"When Do Queries Execute"

Julie’s got a great post about when stored procedures execute when using LINQ to Entities.

It made me think about LINQ to SQL where if I’ve got something like;

      using (NorthwindDataContext ctx = new NorthwindDataContext())
      {
        var query = ctx.GetCustomersByCountry("UK"); // SQL Happens Here!

        foreach (Customer c in query)
        {
          Console.WriteLine(c.CustomerID );
        }
      }

Then we see the same effect as Julie’s seeing in LINQ to Entities (note GetCustomersByCountry is a stored procedure) whereas if I’ve got something like;

     using (NorthwindDataContext ctx = new NorthwindDataContext())
      {
        var query = ctx.FnGetCustomersByCountry("UK"); 

        foreach (Customer c in query) // SQL Happens Here
        {
          Console.WriteLine(c.CustomerID );
        }
      }

where FnGetCustomersByCountry is a table-valued function then the query is executed at a different point in time.

I guess one reason for this is that table-valued functions are composable in LINQ to SQL so I can do something like;

      using (NorthwindDataContext ctx = new NorthwindDataContext())
      {
        var query = ctx.FnGetCustomersByCountry("UK");

        query =
          from c in query
          where c.CustomerID.StartsWith("B")
          select c;

        foreach (Customer c in query) // SQL Happens Here
        {
          Console.WriteLine(c.CustomerID );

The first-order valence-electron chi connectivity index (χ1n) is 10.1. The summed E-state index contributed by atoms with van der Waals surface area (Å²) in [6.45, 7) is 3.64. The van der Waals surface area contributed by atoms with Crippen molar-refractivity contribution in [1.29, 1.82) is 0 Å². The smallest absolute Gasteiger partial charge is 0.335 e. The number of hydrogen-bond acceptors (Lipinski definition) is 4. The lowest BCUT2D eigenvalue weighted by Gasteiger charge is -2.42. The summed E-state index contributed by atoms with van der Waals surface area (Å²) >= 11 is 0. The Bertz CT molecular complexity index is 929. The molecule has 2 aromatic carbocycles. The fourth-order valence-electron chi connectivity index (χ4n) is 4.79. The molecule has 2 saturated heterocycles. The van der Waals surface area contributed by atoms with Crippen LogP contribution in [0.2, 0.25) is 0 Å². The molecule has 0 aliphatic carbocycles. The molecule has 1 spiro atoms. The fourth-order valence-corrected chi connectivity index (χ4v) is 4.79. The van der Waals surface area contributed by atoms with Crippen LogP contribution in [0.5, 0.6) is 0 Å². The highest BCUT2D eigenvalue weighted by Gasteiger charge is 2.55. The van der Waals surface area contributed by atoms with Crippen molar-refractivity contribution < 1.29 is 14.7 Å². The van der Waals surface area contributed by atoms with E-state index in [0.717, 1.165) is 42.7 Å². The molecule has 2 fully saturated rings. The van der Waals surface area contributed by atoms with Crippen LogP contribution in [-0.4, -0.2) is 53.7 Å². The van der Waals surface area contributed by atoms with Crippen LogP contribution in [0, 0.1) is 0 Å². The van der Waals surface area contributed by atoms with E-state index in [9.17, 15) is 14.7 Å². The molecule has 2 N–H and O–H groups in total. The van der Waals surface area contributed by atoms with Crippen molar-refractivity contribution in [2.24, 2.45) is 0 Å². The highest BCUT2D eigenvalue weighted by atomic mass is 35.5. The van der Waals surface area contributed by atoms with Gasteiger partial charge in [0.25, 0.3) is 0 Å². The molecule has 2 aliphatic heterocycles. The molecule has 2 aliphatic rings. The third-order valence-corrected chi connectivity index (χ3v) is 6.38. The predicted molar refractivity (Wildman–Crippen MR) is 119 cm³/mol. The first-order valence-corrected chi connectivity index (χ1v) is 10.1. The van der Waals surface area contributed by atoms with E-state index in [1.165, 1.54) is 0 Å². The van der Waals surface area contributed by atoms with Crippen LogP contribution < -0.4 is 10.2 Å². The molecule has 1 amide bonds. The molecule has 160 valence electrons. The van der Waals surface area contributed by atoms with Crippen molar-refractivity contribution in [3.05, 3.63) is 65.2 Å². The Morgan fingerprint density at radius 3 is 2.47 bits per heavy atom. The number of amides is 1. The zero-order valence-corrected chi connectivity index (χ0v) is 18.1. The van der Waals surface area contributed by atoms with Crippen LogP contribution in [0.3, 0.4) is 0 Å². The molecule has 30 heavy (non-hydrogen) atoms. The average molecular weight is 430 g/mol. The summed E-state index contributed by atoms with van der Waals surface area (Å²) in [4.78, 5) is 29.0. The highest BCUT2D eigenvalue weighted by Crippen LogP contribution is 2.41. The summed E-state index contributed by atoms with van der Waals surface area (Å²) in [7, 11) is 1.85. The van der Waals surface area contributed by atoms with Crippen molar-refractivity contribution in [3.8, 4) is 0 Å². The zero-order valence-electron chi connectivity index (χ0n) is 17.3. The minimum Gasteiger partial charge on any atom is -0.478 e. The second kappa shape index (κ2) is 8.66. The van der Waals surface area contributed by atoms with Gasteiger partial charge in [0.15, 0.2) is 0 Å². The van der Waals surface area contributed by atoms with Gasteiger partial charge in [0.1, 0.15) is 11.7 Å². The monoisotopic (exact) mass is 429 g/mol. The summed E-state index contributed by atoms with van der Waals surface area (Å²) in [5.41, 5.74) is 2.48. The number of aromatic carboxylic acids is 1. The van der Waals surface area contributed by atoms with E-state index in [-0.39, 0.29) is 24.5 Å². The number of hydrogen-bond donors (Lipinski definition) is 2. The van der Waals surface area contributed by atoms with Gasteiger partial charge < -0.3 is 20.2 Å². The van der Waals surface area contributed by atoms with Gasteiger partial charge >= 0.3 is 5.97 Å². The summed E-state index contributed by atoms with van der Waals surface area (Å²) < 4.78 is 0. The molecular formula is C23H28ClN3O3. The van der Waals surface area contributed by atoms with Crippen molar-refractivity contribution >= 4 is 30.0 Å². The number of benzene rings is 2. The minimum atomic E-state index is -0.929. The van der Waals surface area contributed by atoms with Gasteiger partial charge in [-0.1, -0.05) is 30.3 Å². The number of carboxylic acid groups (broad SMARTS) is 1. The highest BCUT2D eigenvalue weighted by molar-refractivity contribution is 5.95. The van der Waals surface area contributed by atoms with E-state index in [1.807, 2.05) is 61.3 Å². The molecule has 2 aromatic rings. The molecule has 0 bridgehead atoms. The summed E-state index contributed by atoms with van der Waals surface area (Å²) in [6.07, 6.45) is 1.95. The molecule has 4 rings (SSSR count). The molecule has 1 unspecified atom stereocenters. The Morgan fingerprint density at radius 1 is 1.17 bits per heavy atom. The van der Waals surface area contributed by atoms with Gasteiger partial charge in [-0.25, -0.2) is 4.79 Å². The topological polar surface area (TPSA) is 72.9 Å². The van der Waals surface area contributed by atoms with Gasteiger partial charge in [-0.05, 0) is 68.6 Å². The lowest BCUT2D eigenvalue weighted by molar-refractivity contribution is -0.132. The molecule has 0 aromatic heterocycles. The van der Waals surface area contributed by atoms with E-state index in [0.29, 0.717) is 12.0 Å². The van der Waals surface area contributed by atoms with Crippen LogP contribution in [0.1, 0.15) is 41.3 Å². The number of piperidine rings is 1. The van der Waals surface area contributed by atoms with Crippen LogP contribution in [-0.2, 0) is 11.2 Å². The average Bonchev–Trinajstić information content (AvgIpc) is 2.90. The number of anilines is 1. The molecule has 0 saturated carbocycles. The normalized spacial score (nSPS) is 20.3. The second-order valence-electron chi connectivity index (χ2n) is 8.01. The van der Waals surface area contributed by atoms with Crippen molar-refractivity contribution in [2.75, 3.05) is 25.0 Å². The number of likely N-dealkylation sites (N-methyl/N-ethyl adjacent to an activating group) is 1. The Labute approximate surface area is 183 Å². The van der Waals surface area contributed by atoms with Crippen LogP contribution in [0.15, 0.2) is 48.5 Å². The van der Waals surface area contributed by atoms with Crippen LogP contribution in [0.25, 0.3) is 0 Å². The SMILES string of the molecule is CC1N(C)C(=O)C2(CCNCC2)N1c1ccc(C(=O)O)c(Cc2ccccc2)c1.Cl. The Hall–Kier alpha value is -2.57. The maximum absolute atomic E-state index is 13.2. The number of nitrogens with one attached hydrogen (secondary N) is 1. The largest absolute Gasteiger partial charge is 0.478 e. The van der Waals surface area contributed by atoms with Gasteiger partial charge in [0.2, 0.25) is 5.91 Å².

}
      }

whereas I can’t do that with a stored procedure so maybe it makes sense to execute the stored procedure ASAP as deferring the execution would add no value but ( on the other hand and as Julie says ) it’s a bit confusing to the developer who’s got used to queries occurring when we enumerate.

For the table-valued-function case, not to defer the query would be a problem because we’d then be applying the StartsWith clause in memory on the client-side rather than adding it to the query on the server-side.

If you look at the generated code on the DataContext you see;

    [Function(Name="dbo.FnGetCustomersByCountry", IsComposable=true)]
    public IQueryable<Customer> FnGetCustomersByCountry([Parameter(DbType="NVarChar(MAX)")] string country)
    {
      return this.CreateMethodCallQuery<Customer>(this, ((MethodInfo)(MethodInfo.GetCurrentMethod())), country);
    }
    
    [Function(Name="dbo.GetCustomersByCountry")]
    public ISingleResult<Customer> GetCustomersByCountry([Parameter(DbType="NVarChar(MAX)")] string country)
    {
      IExecuteResult result = this.ExecuteMethodCall(this, ((MethodInfo)(MethodInfo.GetCurrentMethod())), country);
      return ((ISingleResult<Customer>)(result.ReturnValue));
    }

so on the one hand we have CreateMethodCallQuery and on the other we have ExecuteMethodCall and, just to be devious, I wondered if I could do a cheap hack here and try and get deferred execution of my stored procedure just by trying to use CreateMethodCallQuery but I didn’t manage to get that going yet – clearly, there’d be other ways of achieving the same thing.

Finally, there’s also the question of when the data reader is actually read from the wire when you’re doing this kind of work which I talked about a little here.